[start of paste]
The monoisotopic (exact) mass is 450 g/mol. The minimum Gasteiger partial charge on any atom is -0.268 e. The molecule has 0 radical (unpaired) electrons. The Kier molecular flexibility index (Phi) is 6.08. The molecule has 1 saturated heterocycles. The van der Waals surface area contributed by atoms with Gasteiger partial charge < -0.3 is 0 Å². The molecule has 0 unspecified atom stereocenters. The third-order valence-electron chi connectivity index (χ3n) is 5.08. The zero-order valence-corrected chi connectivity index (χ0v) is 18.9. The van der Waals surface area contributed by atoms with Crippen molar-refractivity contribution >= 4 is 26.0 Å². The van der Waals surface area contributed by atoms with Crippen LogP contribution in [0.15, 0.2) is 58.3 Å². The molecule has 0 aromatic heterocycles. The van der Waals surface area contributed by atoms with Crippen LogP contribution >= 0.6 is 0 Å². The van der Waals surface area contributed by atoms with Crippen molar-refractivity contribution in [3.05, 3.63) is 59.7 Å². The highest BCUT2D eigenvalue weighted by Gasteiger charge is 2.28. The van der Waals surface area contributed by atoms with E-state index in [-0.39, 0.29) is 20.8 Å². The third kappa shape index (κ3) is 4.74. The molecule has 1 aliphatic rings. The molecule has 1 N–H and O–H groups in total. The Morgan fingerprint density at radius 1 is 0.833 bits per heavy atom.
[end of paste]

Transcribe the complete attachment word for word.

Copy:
The monoisotopic (exact) mass is 450 g/mol. The minimum Gasteiger partial charge on any atom is -0.268 e. The molecule has 0 radical (unpaired) electrons. The Kier molecular flexibility index (Phi) is 6.08. The molecule has 1 saturated heterocycles. The van der Waals surface area contributed by atoms with Gasteiger partial charge < -0.3 is 0 Å². The molecule has 0 unspecified atom stereocenters. The third-order valence-electron chi connectivity index (χ3n) is 5.08. The zero-order valence-corrected chi connectivity index (χ0v) is 18.9. The van der Waals surface area contributed by atoms with Crippen molar-refractivity contribution >= 4 is 26.0 Å². The van der Waals surface area contributed by atoms with Crippen LogP contribution in [0.15, 0.2) is 58.3 Å². The molecule has 0 aromatic heterocycles. The van der Waals surface area contributed by atoms with Crippen LogP contribution >= 0.6 is 0 Å². The van der Waals surface area contributed by atoms with Crippen molar-refractivity contribution in [3.05, 3.63) is 59.7 Å². The highest BCUT2D eigenvalue weighted by Gasteiger charge is 2.28. The van der Waals surface area contributed by atoms with E-state index in [-0.39, 0.29) is 20.8 Å². The third kappa shape index (κ3) is 4.74. The molecule has 1 aliphatic rings. The molecule has 1 N–H and O–H groups in total. The Morgan fingerprint density at radius 1 is 0.833 bits per heavy atom.